Condit Hydroelectric Project is a development on the White Salmon River in the U.S. state of Washington. It was completed in 1913 to provide electrical power for local industry and is listed in the National Register of Historic Places as an engineering and architecture landmark.
PacifiCorp has announced its intention to decommission the project due to rising environmental costs. If approved by FERC, the Condit dam removal will be the largest dam ever removed in the United States, at least until 2012 when the Elwha Ecosystem Restoration Project will remove the Elwha Dam and Glines Canyon Dams on the Olympic Peninsula.
The White Salmon is a glacier fed river originating on the slopes of Mount Adams and emptying into the Columbia River. Condit Dam is about 3.3 miles (5.3 km) upstream of its confluence. The area below the dam is part of the Columbia River Gorge National Scenic Area, while parts of the river upstream belong to the National Wild and Scenic Rivers system. The area is famous for its natural beauty and recreational activities such as whitewater rafting and fishing. Impoundment of the river in 1911 removed 33 miles (53 km) of steelhead habitat and 14 miles (23 km) of salmon habitat.
The Condit Hydroelectric project, named after its lead engineer B.C. Condit, was built by Northwestern Electric Company in 1913 to supply electrical power for the Crown Willamette Paper Company in Camas, Wa. Surplus power was sold to Portland customers via a powerline across the Columbia River. The project was acquired in 1947 by its current owner, PacifiCorp.
The facility consists of Condit Dam and its impoundment, Northwestern Lake; a woodstave pipeline that transports water to a surge tank and auxiliary spillway; two penstocks and the powerhouse. Two horizontally mounted francis turbines and generators produce electrical power, and the exhausted water rejoins the river about a mile (2 km) downstream of the dam.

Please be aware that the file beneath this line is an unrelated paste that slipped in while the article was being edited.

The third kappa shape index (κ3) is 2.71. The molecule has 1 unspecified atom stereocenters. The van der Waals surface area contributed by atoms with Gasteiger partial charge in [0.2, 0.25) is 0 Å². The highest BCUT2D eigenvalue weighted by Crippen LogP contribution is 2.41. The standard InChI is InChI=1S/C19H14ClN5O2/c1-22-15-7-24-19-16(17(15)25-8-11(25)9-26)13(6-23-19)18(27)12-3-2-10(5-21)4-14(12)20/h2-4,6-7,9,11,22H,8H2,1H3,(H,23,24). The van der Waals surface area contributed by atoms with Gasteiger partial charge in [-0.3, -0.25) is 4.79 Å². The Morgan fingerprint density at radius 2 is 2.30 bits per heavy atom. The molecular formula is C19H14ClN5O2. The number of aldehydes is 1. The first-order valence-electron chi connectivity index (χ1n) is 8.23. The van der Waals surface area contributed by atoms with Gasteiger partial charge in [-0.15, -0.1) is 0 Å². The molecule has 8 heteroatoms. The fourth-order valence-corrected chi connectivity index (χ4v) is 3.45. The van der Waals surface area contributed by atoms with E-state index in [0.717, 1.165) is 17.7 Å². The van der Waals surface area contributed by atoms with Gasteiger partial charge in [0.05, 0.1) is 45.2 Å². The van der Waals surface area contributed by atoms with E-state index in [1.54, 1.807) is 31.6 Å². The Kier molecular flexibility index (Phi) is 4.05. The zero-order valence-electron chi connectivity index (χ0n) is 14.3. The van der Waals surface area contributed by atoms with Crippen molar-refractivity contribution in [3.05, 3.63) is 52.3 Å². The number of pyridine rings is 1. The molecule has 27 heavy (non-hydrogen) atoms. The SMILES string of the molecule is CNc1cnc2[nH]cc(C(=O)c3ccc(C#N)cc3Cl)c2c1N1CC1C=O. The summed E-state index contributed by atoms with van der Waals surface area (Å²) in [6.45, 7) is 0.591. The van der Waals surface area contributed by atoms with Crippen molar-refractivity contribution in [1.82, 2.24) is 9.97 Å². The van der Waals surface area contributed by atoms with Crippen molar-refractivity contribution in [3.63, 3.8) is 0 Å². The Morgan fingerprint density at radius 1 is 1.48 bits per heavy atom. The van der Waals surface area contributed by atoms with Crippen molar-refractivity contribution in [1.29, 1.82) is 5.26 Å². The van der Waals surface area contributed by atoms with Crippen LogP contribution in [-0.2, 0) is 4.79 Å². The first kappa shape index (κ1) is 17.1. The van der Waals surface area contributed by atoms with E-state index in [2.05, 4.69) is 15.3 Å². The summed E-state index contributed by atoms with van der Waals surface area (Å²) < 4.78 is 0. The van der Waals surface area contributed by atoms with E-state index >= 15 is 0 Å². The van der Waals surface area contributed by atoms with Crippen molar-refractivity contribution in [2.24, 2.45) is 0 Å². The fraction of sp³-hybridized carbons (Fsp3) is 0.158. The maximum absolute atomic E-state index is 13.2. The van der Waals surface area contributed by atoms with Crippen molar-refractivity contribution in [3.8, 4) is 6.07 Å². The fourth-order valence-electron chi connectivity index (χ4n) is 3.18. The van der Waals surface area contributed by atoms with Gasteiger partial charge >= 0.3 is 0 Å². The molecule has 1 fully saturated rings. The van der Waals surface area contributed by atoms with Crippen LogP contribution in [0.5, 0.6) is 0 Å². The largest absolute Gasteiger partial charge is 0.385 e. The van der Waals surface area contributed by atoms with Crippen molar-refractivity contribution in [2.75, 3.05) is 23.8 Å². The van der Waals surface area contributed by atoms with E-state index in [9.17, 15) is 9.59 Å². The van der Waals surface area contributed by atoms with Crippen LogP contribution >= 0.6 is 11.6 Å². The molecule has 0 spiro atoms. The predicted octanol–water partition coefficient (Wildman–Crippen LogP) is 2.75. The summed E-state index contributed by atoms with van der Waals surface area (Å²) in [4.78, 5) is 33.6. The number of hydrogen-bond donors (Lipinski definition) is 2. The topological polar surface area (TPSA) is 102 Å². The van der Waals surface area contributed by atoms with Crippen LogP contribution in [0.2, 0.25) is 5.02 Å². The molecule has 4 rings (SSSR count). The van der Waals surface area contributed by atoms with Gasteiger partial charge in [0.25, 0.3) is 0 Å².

The original design had fish ladders which where twice destroyed by floods shortly after the dam's completion. The Washington State Fisheries Department then required Northwestern Electric to participate in a fish hatchery instead of rebuilding the fish ladders. This ended natural salmonid migration on the river.
In 1996, the federal government required that PacifiCorp make significant alterations to the dam to meet environmental codes, which included the addition fish ladders. PacifiCorp deemed the modifications too expensive and applied for decommissioning. Currently, the project is operating under annual license extensions, pending approval from FERC of the decommissioning plan. Dam removal is expected to begin in 2008.
When river flow isn't quite enough for two turbines, operation is cycled between running one and both turbines, based on a daily reservoir draw-down and refill cycle. The cycling is timed to meet peak electrical demands; that is, both turbines operate during hours of high electrical demand and the reservoir is drawn down; a single turbine operates during low electrical demand hours while the reservoir refills. A similar cycle is used when inflow is less than enough for a single turbine. A weekly cycle is superimposed on the daily cycle that tends to draw down the reservoir during the week and allowing refill during the weekend. In these cases, known as load factoring, the plant operates as a peaking plant. This mode of operation has been greatly reduced since the 1980s and 1990s to appease lakefront cabin owners.
According to Federal Power Act of 1920, hydropower producers are periodically required to apply for license renewal from FERC. Condit's license was last reviewed in 1991, when it failed approval, and expired in 1993. Since then PacifiCorp has operated the plant under annual license extensions while it seeks approval from FERC for decommissioning.
In December, 2005 PacifiCorp filed an appeal of FERC's 1991 license rejection under the Bush administration's 2005 energy bill, which allows power producers to challenge licensing requirements retroactively. PacifiCorp explains the appeal as a backup plan in case decommissioning falls through.
|Dam type||Gravity dam, long, high|
|Location||Mile 3.3 (km 5.3)|
|Concrete used for construction||30,000 cubic yards (23,000 m³)|
|Floodgates||Five Tainter, two sluice, one hinged crest gate|
|Pipeline||13.5 ft (4.2 m) dia, 5100 ft (1550 m) long, wood stave|
|Penstocks||2 x dia x , steel and wood stave|